WorldCom: $3.8bn fraud may be tip of the iceberg

Just when you thought it was safe to go back into the accounts ledger...

Just when you thought it was safe to go back into the accounts ledger...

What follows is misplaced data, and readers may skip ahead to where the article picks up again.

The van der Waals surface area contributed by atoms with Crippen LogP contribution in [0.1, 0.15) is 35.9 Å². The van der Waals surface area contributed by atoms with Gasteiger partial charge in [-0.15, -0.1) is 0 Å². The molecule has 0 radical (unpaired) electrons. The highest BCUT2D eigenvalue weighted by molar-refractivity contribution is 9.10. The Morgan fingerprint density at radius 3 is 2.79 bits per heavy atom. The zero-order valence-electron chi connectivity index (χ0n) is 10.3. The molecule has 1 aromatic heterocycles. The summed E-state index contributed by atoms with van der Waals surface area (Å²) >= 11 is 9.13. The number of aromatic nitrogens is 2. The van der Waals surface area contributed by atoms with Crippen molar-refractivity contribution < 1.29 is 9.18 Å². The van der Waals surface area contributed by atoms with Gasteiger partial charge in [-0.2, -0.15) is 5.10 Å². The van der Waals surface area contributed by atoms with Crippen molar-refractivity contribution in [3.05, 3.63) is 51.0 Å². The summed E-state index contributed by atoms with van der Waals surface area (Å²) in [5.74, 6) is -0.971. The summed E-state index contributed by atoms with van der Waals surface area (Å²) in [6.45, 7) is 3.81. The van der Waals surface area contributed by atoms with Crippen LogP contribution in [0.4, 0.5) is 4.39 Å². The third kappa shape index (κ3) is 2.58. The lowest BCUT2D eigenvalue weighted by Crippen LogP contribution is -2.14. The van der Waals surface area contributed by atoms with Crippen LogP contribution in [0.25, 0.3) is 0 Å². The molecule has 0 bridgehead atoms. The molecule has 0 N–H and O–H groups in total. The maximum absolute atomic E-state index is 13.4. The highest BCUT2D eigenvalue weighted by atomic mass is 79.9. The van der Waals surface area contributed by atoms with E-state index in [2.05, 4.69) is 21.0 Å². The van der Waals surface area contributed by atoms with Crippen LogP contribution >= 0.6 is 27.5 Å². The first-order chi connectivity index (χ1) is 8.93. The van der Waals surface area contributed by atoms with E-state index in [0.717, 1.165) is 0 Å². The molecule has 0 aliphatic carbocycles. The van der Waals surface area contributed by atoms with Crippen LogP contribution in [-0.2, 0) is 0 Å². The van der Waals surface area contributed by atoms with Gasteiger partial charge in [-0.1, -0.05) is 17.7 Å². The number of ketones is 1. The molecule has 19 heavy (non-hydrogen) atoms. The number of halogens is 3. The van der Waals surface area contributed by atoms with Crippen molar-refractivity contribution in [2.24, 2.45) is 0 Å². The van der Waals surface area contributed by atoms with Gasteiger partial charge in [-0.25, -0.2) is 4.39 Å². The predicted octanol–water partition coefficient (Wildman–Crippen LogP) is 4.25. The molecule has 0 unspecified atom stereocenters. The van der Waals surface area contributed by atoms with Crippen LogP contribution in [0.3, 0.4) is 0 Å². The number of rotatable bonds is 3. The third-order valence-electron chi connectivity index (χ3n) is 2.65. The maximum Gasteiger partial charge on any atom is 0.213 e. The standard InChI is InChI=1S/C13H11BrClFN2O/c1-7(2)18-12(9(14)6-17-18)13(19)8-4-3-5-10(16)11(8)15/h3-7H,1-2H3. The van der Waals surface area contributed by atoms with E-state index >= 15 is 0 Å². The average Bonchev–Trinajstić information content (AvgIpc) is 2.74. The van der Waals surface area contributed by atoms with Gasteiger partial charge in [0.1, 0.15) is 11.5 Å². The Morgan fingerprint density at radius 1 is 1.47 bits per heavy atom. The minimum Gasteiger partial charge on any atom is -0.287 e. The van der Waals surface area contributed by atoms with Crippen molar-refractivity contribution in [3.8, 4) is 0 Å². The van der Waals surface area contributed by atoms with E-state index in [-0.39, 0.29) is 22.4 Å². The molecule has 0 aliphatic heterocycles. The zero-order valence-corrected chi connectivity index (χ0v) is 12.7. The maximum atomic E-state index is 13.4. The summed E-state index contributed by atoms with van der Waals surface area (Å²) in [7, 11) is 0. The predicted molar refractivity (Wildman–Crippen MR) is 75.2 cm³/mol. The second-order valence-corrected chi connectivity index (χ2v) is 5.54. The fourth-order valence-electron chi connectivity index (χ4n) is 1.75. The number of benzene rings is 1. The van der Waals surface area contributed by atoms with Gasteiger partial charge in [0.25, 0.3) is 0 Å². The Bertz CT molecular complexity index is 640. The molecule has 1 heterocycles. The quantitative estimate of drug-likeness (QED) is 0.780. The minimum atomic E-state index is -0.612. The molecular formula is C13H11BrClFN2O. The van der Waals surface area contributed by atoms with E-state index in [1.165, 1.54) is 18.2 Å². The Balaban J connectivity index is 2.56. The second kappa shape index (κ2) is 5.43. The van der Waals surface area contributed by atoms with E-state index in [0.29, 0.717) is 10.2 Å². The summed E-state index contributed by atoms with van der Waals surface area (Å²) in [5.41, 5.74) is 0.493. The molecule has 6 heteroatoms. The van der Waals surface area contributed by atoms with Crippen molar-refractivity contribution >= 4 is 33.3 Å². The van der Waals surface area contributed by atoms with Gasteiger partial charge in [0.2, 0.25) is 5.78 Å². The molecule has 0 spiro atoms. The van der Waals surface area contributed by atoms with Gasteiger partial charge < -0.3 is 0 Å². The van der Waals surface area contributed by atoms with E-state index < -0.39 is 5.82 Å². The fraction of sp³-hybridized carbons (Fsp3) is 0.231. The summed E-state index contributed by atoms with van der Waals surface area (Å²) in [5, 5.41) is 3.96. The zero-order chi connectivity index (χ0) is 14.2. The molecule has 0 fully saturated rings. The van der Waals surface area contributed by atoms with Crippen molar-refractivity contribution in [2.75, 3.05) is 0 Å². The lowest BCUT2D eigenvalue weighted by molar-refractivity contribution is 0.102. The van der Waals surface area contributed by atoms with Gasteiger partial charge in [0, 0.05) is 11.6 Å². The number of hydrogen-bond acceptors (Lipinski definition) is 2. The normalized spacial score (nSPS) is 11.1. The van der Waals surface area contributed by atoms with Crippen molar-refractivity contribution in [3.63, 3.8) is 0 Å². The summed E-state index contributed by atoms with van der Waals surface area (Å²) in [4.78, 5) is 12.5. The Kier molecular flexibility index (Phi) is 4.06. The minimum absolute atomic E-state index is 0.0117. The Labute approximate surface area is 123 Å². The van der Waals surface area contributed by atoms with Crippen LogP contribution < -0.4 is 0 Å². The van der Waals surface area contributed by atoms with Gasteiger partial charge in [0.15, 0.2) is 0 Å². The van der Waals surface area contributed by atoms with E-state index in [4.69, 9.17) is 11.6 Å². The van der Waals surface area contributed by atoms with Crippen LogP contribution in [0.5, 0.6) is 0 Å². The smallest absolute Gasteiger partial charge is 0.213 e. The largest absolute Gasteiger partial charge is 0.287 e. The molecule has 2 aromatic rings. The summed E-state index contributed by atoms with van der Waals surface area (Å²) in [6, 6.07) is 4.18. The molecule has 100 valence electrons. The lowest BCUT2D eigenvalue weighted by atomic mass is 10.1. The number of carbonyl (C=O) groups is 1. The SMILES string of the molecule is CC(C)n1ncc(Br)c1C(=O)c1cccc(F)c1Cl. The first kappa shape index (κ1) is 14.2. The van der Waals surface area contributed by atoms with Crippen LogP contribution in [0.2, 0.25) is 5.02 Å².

WorldCom has announced that the $3.8bn fraud revealed last week may be just the tip of the iceberg. Having admitted last Tuesday that it had misreported its last two years' worth of accounts, WorldCom has now said that it is also "unsure" about the profits reported for 1999 and 2000. The company made a statement to the Securities and Exchange Commission (SEC) yesterday, in which it said it was reviewing "certain material reversals of reserve accounts" during 1999 and 2000. It also included an account of how the $3.8bn fraud came to light. But the SEC isn't impressed. Harvey Pitt, the organisation's chairman, described the statement as "wholly inadequate", adding that it demonstrated a "lack of commitment to full disclosure and less than full co-operation with the SEC". That will come as a rather embarrassing blow to WorldCom chief executive John Sidgmore, who himself issued a statement yesterday - before Pitt's comments were made - which read: "Today's filing is consistent with our pledge to be forthright and open, and to cooperate fully with both internal and external investigations. We will continue to be proactive in reviewing our operations and reporting our findings. This company is absolutely committed to operating in accordance with the highest ethical standards." The SEC statement shows that WorldCom employee Cynthia Cooper first spotted the discrepancies in the accounts in May, but that Sidgmore was not told of them until 20 June. Scott Sullivan, the organisation's former CFO, was sacked four days later. But Sidgmore - who only became CEO in April and has so far been seen as an innocent by-stander in the scandal - may too find himself having to answer some awkward questions now that the figures from 1999-2000 may need restating. Sidgmore was one of WorldCom's senior executives in the second half of the nineties, having formerly ran UUNet, which was acquired by MFS Communications in 1995 - and which itself was then bought by WorldCom in 1995. Sidgmore ran WorldCom's internet backbone and international operations in the late nineties. He has taken more of a back-seat role since the turn of the century, according to today's FT, but some commentators are asking how such a senior figure in the company, and one of former CEO Bernie Ebbers' closest confidants, could have failed to know what was going on. The SEC statement also revealed that WorldCom has defaulted on $4bn of bank debt. Its shares are due to be delisted from Nasdaq on Friday. They're now worth just six cents, valuing the company at $200m. It was once worth $190bn. Meanwhile, Ebbers has protested his innocence in front of God. Today's Daily Telegraph tells how the man at the centre of the scandal broke his silence over the story during a church service last Sunday. Ebbers - a deeply religious man - told the congregation: "I just want you to know you aren't going to church with a crook. This has been a strange week at best. On Tuesday I received a call telling me what was happening. I don't know what the situation is with all that has been reported. No one will find me to have knowingly committed fraud." Apparently, the congregation then gave Ebbers a standing ovation.